I almost feel that developing countries need a functional computer that *isn’t* necessarily intended to be hackable. Let them focus on real tasks that computers can help them do…calculate crop rotations, design mechanical parts and structures, communicate within a larger community, learn about health and nutrition, manage finances, reinforce mathematics, history, and language skills. Focusing on hacking and developing from the beginning almost puts too much responsibility in their hands to create the applications they need. Throw them an OLPC, a copy of stroustroup’s c++ programming language book, and a case of Mountain Dew? The idea is nice, but hackers are usually fat. Until your nation can afford to have a lot of fat people, you can’t have true hackers.

  7. Amos says:

    I totally agree with mace, but hackable/open hardware doesn’t necessarily imply that the final software package is “exposed” to the user. The most powerful software dev tool it needs, if any, is maybe a Python interpreter or DHTML in the browser.

    As for what to use your XO-1 for, I’m a little boring in that I would probably only use it for e-books, quick notes/software prototyping on the go, and maybe a few games/emulators. And web/email, if the WiFi works with normal hot-spots…

  8. LoopyMind says:

    Looks like a job for Ben Heck if you ask me…he could fit a truck in a laptop housing if he really wanted :)

  9. Andrew says:

    I love my little XO (I’m typing on it right now). Sugar is great for kids, but sucks for power users. However it’s a snap to instal xfce and from there hack to your heart’s content. I’ve got it set up to use the gamepad keys as a virtual mouse while in tablet mode.

    About the only hardware I really miss are firewire (not going to happen), bluetooth and maybe a keyboard light. I’m working on jimmying the latter two into the case.

  10. hop says:

    I have almost exclusively used a TouchStream Keyboard by Fingerworks (http://www.fingerworks.com/index.html) until it broke down a view years ago.

    Granted, it is not quite as easy to use as a regular keyboard,, but you can touch type.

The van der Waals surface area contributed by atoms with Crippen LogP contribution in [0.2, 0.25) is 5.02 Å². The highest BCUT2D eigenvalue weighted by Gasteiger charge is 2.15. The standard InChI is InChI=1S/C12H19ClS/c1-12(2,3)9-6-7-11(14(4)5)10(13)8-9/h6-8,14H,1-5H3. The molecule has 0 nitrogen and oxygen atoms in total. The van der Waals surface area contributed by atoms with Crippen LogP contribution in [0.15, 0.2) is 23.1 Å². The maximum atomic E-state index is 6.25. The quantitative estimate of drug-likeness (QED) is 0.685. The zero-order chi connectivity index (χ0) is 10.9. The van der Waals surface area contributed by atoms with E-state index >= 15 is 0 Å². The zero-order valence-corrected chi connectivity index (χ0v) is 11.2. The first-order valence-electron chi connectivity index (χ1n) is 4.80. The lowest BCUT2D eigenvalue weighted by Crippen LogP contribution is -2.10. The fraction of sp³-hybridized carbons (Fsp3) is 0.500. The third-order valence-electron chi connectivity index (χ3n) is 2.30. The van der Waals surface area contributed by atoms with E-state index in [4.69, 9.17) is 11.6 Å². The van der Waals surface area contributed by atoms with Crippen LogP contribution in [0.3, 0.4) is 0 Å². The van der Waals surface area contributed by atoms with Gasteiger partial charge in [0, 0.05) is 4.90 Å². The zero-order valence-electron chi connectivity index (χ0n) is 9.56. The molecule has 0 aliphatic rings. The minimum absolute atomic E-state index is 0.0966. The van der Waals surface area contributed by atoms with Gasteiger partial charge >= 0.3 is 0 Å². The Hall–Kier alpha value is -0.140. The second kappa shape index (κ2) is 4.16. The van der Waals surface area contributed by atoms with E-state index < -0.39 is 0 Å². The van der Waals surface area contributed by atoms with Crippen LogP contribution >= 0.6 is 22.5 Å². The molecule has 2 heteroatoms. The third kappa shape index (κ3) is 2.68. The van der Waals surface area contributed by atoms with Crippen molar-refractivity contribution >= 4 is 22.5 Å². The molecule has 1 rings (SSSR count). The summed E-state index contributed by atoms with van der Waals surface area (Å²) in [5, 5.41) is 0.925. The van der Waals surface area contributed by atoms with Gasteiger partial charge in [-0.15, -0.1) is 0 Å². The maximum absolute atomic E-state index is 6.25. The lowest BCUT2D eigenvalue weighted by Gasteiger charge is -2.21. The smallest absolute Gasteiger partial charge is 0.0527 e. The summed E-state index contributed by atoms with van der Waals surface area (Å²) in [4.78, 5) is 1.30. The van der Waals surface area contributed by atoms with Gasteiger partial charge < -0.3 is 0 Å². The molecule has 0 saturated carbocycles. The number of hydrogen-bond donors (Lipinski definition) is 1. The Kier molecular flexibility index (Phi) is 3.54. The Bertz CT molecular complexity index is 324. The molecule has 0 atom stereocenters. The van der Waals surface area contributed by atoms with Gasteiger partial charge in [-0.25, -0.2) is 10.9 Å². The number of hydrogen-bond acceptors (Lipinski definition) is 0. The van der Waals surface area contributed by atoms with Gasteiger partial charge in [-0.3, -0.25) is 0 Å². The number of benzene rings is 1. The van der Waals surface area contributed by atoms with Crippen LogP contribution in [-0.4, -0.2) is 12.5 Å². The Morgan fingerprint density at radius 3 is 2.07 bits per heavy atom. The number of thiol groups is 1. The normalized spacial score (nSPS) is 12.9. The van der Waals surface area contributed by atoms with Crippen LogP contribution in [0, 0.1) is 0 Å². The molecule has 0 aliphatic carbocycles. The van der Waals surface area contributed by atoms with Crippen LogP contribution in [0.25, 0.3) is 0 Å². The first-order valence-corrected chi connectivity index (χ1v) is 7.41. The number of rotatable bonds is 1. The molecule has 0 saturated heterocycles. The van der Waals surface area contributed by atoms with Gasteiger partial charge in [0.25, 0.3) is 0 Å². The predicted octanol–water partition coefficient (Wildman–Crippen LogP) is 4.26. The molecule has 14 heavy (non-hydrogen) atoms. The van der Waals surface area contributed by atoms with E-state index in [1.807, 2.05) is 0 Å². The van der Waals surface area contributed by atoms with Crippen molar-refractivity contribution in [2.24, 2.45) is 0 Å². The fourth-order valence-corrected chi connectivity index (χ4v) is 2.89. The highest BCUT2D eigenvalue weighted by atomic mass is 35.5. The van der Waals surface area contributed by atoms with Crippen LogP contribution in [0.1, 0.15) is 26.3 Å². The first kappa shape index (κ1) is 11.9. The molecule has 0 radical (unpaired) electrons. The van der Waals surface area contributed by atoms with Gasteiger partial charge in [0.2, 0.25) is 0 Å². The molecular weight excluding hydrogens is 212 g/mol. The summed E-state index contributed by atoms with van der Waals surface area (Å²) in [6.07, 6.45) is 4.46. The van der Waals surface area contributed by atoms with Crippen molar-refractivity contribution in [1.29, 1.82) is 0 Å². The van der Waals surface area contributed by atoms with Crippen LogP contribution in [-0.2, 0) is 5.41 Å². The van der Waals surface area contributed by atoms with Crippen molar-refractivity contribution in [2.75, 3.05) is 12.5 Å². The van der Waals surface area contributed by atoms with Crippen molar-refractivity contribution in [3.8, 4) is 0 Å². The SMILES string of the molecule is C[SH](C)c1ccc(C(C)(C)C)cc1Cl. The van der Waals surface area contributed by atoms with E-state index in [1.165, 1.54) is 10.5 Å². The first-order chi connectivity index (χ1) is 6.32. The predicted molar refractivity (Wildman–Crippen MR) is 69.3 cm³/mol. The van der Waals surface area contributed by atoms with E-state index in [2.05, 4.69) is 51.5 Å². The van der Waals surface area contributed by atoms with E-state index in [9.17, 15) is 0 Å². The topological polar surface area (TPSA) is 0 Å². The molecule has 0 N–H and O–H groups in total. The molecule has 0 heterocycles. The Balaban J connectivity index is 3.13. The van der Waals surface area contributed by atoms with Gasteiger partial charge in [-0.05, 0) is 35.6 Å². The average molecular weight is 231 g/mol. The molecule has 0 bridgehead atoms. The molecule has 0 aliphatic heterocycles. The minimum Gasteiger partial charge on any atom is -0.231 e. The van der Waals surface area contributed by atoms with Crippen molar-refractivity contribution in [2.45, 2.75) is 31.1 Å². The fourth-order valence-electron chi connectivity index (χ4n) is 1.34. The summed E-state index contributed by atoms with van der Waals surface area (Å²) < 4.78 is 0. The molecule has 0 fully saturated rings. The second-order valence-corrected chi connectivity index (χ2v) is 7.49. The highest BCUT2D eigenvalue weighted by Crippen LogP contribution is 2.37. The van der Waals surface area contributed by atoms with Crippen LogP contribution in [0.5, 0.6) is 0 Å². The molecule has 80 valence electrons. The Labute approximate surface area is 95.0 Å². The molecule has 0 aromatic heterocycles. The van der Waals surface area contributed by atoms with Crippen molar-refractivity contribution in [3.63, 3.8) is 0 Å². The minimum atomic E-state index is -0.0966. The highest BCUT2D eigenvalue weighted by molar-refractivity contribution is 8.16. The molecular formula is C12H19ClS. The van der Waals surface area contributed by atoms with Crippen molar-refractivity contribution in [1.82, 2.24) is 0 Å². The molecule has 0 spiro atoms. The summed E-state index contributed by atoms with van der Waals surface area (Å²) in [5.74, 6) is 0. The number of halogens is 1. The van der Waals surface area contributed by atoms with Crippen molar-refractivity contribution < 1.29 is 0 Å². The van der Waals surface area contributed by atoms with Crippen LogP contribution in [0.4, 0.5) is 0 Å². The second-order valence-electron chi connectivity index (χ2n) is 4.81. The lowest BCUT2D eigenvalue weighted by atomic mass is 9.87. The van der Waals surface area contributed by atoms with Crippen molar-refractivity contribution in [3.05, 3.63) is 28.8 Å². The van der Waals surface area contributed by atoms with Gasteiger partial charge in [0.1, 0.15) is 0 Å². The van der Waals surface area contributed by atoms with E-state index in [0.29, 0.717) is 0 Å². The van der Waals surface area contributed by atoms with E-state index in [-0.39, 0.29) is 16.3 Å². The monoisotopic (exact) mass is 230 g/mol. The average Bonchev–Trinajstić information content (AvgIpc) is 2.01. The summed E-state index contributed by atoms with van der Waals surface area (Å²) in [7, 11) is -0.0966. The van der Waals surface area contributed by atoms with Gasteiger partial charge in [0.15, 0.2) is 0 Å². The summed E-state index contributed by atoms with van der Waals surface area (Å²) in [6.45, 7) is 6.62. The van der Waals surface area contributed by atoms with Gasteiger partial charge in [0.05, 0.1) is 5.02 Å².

Also, this drawback is easily made up for by the possibility to use gestures in the same spot as you use for typing.

    You can switch from keyboard to mouse without even having to move your hand away from the home row.

  11. Sorry Fluxors. Hackaday is a caps-free zone. :p

  12. louis says:

    I think you should paint it a new color. im thinking black, maybe even with some kind of skull and crossbones. what do you think?

    or maybe just replace the keyboard with a better one. that seems like a progressive hack.

  13. Rob Hart says:

    I’d love to be able to use the XO’s built in camera for a home webcam monitor, similar to what homecamera.com does with windows. This could either be in sugar or ubuntu. great website. thx. Rob

  14. Some of the interns this summer are really focused on getting a really solid build of Xubuntu working on the XO.

    Sugar labs (wiki.sugarlabs.org) is working on porting Sugar to Debian, Ubuntu, Gentoo and a few other distros as well.

    There is already a package in Ubuntu 8.04 for the sugar emulator (thanks Jiri) and Debian has a separately managed package that I don’t know all that much about.

  15. orlando mendez says:

    i need a book dat show me on wat stufe i can buye to hack in to any laptop pc computer and a clone rejures

  16. Geoff says:

    Any work been done on getting the XO to hook up to an LCD projector?

  17. r3volver says:

    Id like to see a something along the lines of a goblinx distro or damn small linux add bluetooth ,gps is nice ,maybe a wireless card from a cell provider theres also the idea of tinkering with its alternate power sources theres a hand crank so what about a kenetic source as you tote it around or move it charges? just some ideas.

  18. teddy says:

    Are there any hacks or mods out on the net or this site that show how to successfully install windows xp on one of the xo laptops.

  19. Hahaduh says:

    ^dude xp aint gonna run on that thing… think about it when you use xp for like a year and your machine runs like crap no matter how much cleaning you do or virus protection you have. Unbuntu runs like a breeze all day for some reason… maybe they built the thing to work instead of manufacturing failure into the software so everyone would need to replace it every couple of years and pay $150 just to get the machine working again at a crawl. I think they put sugar on this thing so that people in 3rd world countries could have a successfull and positive relationship with a computer at first touch.